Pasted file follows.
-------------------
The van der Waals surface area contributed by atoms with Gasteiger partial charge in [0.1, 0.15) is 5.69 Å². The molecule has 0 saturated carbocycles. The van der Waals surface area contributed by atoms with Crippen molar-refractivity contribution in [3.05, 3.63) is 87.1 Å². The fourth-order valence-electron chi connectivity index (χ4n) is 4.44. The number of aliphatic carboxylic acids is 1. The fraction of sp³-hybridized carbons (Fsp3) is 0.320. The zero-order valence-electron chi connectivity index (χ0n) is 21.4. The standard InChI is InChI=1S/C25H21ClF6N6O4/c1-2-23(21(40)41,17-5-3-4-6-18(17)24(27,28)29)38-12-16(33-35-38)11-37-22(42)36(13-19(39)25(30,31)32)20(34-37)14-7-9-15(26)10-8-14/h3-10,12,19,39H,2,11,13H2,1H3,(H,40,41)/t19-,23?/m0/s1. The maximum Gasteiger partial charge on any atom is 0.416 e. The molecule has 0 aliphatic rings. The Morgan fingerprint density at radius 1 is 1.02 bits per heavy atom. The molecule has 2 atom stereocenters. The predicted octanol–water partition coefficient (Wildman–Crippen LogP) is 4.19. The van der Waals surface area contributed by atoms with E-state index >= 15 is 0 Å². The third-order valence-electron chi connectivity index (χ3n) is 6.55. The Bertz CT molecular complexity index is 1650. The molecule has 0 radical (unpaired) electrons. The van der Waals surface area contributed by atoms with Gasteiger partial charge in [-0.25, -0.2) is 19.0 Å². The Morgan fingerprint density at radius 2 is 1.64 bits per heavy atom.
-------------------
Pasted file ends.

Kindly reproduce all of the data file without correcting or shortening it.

The van der Waals surface area contributed by atoms with Gasteiger partial charge in [0.1, 0.15) is 5.69 Å². The molecule has 0 saturated carbocycles. The van der Waals surface area contributed by atoms with Crippen molar-refractivity contribution in [3.05, 3.63) is 87.1 Å². The fourth-order valence-electron chi connectivity index (χ4n) is 4.44. The number of aliphatic carboxylic acids is 1. The fraction of sp³-hybridized carbons (Fsp3) is 0.320. The zero-order valence-electron chi connectivity index (χ0n) is 21.4. The standard InChI is InChI=1S/C25H21ClF6N6O4/c1-2-23(21(40)41,17-5-3-4-6-18(17)24(27,28)29)38-12-16(33-35-38)11-37-22(42)36(13-19(39)25(30,31)32)20(34-37)14-7-9-15(26)10-8-14/h3-10,12,19,39H,2,11,13H2,1H3,(H,40,41)/t19-,23?/m0/s1. The maximum Gasteiger partial charge on any atom is 0.416 e. The molecule has 0 aliphatic rings. The Morgan fingerprint density at radius 1 is 1.02 bits per heavy atom. The molecule has 2 atom stereocenters. The predicted octanol–water partition coefficient (Wildman–Crippen LogP) is 4.19. The van der Waals surface area contributed by atoms with E-state index >= 15 is 0 Å². The third-order valence-electron chi connectivity index (χ3n) is 6.55. The Bertz CT molecular complexity index is 1650. The molecule has 0 radical (unpaired) electrons. The van der Waals surface area contributed by atoms with Gasteiger partial charge in [-0.25, -0.2) is 19.0 Å². The Morgan fingerprint density at radius 2 is 1.64 bits per heavy atom.